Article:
Research Papers

Thermal Management of High Density Power Electronics Modules Using Dielectric Mineral Oil With Applications in the Electric Utility Field for Smart Grid Protection

[+] Author and Article Information
Ronald Warzoha

Department of Mechanical Engineering,  Villanova University, Villanova, PA 19085

Amy S. Fleischer1

Department of Mechanical Engineering,  Villanova University, Villanova, PA 19085amy.fleischer@villanova.edu


Corresponding author.

J. Thermal Sci. Eng. Appl 3(4), 041005 (Oct 28, 2011) (8 pages) doi:10.1115/1.4004746 History: Received March 23, 2011; Revised July 26, 2011; Published October 28, 2011; Online October 28, 2011

The thermal management of high density power electronics can be extremely challenging due to high power loads paired with small device footprints. When these power electronics are used in systems, which require extremely high reliability, the design of the thermal abatement system takes on increasing importance. In this study, the thermal response of a solid state fault current limiter is analyzed in steady-state and failure mode to develop a thermal solution which is both economical and reliable. The solid state fault current limiter is used in electric distribution systems to prevent a current surge from reaching sensitive equipment downstream of a power plant in the event of a disturbance on the line. A parametric study on several design variables including power loading, device spacing, and system flowrate is completed to give insight into the development of an optimal design. A coldplate design using dielectric mineral oil, which minimizes both system footprint and operating cost, is developed. This analysis and thermal management solution is applicable not only to this situation but also to the other high density power electronics applications.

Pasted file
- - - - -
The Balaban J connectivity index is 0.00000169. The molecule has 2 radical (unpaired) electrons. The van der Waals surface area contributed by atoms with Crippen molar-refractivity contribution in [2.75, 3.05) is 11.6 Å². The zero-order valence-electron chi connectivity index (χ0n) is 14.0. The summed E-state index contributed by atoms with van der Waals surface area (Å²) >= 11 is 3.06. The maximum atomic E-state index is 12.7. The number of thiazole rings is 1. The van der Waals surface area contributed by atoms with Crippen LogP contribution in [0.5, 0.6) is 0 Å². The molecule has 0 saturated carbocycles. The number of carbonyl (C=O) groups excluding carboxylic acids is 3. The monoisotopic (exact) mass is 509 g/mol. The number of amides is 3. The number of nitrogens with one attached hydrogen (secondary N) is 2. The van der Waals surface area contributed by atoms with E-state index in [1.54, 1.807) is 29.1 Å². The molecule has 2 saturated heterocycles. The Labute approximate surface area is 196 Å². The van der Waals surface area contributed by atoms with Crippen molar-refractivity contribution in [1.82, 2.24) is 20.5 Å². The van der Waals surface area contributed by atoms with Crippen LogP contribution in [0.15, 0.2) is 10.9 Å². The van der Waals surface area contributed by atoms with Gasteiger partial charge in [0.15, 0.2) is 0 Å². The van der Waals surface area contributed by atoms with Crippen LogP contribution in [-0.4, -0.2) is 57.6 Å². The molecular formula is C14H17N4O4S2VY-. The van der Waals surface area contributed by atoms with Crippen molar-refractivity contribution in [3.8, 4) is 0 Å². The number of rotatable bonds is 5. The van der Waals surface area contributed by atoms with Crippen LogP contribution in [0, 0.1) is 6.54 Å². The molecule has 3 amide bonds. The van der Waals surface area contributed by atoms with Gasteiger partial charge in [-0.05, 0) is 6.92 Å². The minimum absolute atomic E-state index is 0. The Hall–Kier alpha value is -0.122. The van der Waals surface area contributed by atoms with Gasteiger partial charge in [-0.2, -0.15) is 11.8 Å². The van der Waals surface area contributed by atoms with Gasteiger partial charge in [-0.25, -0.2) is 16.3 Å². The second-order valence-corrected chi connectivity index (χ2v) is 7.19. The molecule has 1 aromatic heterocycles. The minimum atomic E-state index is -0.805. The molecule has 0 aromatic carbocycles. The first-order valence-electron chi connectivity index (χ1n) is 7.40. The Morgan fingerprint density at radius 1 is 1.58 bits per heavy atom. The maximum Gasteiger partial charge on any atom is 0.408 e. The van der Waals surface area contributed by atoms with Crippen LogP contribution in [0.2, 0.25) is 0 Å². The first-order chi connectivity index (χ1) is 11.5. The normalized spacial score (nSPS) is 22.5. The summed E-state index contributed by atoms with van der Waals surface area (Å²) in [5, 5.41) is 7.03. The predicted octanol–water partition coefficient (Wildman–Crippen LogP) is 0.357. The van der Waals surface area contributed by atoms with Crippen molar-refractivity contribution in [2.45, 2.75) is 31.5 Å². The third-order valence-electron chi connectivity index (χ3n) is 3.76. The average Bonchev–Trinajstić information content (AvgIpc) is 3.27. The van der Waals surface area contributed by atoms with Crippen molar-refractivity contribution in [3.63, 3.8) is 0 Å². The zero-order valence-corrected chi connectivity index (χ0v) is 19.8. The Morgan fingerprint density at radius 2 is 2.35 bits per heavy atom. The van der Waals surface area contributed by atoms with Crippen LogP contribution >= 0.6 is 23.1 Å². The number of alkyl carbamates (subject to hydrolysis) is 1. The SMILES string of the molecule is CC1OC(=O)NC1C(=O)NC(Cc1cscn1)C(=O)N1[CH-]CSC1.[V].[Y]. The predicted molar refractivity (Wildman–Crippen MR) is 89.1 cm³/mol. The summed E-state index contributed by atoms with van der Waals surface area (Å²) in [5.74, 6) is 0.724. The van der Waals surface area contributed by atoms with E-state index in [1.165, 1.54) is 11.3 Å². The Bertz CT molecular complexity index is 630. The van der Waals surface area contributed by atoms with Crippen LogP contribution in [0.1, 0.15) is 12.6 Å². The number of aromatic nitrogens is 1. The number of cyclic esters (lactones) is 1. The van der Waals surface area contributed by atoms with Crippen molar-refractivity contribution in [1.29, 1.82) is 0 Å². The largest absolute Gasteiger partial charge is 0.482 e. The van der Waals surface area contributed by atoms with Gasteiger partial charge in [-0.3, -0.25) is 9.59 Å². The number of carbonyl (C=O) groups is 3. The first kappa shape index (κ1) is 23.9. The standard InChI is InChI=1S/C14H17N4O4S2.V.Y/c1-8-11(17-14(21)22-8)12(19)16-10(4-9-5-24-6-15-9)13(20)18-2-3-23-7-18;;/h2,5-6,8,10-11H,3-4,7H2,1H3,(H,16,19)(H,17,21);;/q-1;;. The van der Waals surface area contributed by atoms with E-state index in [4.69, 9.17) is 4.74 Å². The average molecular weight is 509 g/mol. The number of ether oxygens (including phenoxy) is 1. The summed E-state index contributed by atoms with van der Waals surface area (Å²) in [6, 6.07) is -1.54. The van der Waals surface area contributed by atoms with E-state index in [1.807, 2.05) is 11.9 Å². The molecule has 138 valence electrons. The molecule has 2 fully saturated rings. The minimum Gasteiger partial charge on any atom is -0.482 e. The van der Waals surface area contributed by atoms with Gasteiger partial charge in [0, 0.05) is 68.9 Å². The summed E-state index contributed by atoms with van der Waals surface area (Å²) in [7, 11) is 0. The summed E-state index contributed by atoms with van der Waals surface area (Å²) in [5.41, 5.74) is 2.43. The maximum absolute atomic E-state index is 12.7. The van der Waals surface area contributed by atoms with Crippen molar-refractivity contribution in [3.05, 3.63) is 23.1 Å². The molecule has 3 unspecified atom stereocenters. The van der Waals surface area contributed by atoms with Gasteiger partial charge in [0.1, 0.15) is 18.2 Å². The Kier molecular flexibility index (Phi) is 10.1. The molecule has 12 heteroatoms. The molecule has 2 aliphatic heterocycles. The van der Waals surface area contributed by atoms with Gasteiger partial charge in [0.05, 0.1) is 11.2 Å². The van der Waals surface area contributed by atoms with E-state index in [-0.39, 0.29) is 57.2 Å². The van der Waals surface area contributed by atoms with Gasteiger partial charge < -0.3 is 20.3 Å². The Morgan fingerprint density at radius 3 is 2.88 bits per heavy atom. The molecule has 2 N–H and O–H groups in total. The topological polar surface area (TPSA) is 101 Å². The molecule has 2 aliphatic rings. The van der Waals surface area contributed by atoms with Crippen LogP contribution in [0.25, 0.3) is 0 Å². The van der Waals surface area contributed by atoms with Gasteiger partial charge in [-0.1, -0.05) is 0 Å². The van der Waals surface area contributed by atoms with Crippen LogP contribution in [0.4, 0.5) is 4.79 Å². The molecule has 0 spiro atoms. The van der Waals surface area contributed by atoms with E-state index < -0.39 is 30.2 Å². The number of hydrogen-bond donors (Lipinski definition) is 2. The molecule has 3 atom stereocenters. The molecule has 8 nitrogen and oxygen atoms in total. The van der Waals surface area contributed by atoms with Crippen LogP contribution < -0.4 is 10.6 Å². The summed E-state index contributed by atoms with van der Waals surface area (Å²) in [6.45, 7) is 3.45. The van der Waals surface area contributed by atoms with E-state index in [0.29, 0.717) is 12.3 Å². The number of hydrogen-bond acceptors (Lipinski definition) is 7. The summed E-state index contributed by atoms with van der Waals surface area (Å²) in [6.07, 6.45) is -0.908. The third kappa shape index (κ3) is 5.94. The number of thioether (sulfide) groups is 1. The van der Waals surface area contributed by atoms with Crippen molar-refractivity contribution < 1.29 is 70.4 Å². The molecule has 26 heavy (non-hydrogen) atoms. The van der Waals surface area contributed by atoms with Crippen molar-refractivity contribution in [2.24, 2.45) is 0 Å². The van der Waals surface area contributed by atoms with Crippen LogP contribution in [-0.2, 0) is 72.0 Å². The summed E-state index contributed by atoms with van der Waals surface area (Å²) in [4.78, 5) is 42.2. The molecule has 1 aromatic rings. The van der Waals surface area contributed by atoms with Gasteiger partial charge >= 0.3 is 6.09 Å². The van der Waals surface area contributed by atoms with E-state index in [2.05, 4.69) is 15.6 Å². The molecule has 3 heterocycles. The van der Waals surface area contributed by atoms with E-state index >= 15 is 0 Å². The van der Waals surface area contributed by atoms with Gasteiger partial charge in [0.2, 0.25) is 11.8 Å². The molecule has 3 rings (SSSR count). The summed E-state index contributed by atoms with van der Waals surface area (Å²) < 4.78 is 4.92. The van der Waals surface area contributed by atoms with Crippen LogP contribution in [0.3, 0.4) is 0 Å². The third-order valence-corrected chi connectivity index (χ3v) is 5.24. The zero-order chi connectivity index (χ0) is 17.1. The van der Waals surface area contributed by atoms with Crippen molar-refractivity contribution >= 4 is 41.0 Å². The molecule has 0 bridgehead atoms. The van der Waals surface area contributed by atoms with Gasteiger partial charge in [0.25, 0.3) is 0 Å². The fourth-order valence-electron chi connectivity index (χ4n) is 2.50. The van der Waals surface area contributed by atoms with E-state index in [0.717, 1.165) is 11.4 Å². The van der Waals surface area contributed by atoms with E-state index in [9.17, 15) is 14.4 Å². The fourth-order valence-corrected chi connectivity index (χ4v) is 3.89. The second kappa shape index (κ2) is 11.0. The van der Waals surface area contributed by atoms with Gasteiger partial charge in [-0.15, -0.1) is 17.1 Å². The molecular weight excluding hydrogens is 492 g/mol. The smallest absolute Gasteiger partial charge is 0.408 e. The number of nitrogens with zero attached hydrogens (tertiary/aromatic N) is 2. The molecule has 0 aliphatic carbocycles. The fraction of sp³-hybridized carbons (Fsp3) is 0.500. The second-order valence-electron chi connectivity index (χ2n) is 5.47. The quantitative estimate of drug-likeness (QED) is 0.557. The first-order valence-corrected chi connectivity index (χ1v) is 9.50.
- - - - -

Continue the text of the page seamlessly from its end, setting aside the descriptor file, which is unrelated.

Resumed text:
Copyright © 2011 by American Society of Mechanical Engineers
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Figure 1

Building block arrangement of the SSCL electronics

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Figure 2

Twenty building blocks arranged in a double sided stack

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Figure 3

Final stack assembly in tank for outside installation of the 15 kV/4000 A three stack unit

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Figure 4

Heat sink model with forced convective flow through each fin passage

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Figure 5

Cold plate deign with single baffle

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Figure 6

Design of Experiments variations (a) building block spacing of 0, 32, and 64 mm and (b) stack spacing of 0, 209, and 418 mm.

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Figure 7

Transient inductor power profiles (a) bypass profile and (b) semibypass profile

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Figure 8

Typical isotherm for the heat sink design with SGTO modules overlaid

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Figure 9

15 kV/4000 A SSCL isotherm using 4 GPM flow rate with SGTO modules overlaid

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Figure 10

Cold plate flow path

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Figure 11

Stack separation vs. operating temperature as a function of applied power for 3 GPM flowrate and module separation of 32 mm

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Figure 12

Effect of module separation and stack separation on SGTO module operating temperature at 3300 W power and 3 GPM flowrate

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Figure 13

Effect of flow rate for a power loading of 3300 W and module separation of 32 mm

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Figure 14

Bypass mode inductor operating temperature for 69 kV/3000 A SSCL



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